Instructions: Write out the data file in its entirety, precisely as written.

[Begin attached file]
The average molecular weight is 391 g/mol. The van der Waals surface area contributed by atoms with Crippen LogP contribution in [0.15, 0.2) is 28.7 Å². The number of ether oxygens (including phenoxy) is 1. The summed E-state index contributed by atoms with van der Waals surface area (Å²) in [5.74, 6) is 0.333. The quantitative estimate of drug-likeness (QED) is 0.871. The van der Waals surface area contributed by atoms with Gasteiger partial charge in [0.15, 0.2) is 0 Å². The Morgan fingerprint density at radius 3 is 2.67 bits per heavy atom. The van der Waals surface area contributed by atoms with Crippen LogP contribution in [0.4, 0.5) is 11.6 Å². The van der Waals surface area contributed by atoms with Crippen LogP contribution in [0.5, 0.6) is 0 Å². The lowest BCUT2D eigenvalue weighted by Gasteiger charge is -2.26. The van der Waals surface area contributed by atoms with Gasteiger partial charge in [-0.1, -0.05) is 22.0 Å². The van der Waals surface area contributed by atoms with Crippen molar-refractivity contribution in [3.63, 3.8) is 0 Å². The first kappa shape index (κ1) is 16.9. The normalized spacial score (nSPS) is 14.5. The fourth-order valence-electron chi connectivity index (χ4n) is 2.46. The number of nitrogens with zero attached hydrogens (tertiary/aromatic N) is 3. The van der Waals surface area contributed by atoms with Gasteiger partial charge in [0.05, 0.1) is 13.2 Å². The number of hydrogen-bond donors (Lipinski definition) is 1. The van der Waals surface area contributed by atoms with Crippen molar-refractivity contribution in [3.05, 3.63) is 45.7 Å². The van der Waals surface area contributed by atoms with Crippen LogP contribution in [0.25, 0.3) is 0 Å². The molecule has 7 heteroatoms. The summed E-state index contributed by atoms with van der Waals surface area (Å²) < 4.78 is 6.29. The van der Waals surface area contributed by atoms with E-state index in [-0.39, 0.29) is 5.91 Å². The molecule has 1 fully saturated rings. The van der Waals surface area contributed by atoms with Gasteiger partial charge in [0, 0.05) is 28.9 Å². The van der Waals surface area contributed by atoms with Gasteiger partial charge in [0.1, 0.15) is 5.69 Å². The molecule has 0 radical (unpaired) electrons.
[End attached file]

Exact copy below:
The average molecular weight is 391 g/mol. The van der Waals surface area contributed by atoms with Crippen LogP contribution in [0.15, 0.2) is 28.7 Å². The number of ether oxygens (including phenoxy) is 1. The summed E-state index contributed by atoms with van der Waals surface area (Å²) in [5.74, 6) is 0.333. The quantitative estimate of drug-likeness (QED) is 0.871. The van der Waals surface area contributed by atoms with Gasteiger partial charge in [0.15, 0.2) is 0 Å². The Morgan fingerprint density at radius 3 is 2.67 bits per heavy atom. The van der Waals surface area contributed by atoms with Crippen LogP contribution in [0.4, 0.5) is 11.6 Å². The van der Waals surface area contributed by atoms with Crippen LogP contribution in [0.5, 0.6) is 0 Å². The lowest BCUT2D eigenvalue weighted by Gasteiger charge is -2.26. The van der Waals surface area contributed by atoms with Gasteiger partial charge in [-0.1, -0.05) is 22.0 Å². The van der Waals surface area contributed by atoms with Crippen molar-refractivity contribution in [3.63, 3.8) is 0 Å². The first kappa shape index (κ1) is 16.9. The normalized spacial score (nSPS) is 14.5. The fourth-order valence-electron chi connectivity index (χ4n) is 2.46. The number of nitrogens with zero attached hydrogens (tertiary/aromatic N) is 3. The van der Waals surface area contributed by atoms with Gasteiger partial charge in [0.05, 0.1) is 13.2 Å². The number of hydrogen-bond donors (Lipinski definition) is 1. The van der Waals surface area contributed by atoms with Crippen molar-refractivity contribution in [3.05, 3.63) is 45.7 Å². The van der Waals surface area contributed by atoms with Crippen LogP contribution in [0.25, 0.3) is 0 Å². The molecule has 7 heteroatoms. The summed E-state index contributed by atoms with van der Waals surface area (Å²) < 4.78 is 6.29. The van der Waals surface area contributed by atoms with E-state index in [-0.39, 0.29) is 5.91 Å². The molecule has 1 fully saturated rings. The van der Waals surface area contributed by atoms with Gasteiger partial charge in [0, 0.05) is 28.9 Å². The van der Waals surface area contributed by atoms with Gasteiger partial charge in [0.1, 0.15) is 5.69 Å². The molecule has 0 radical (unpaired) electrons.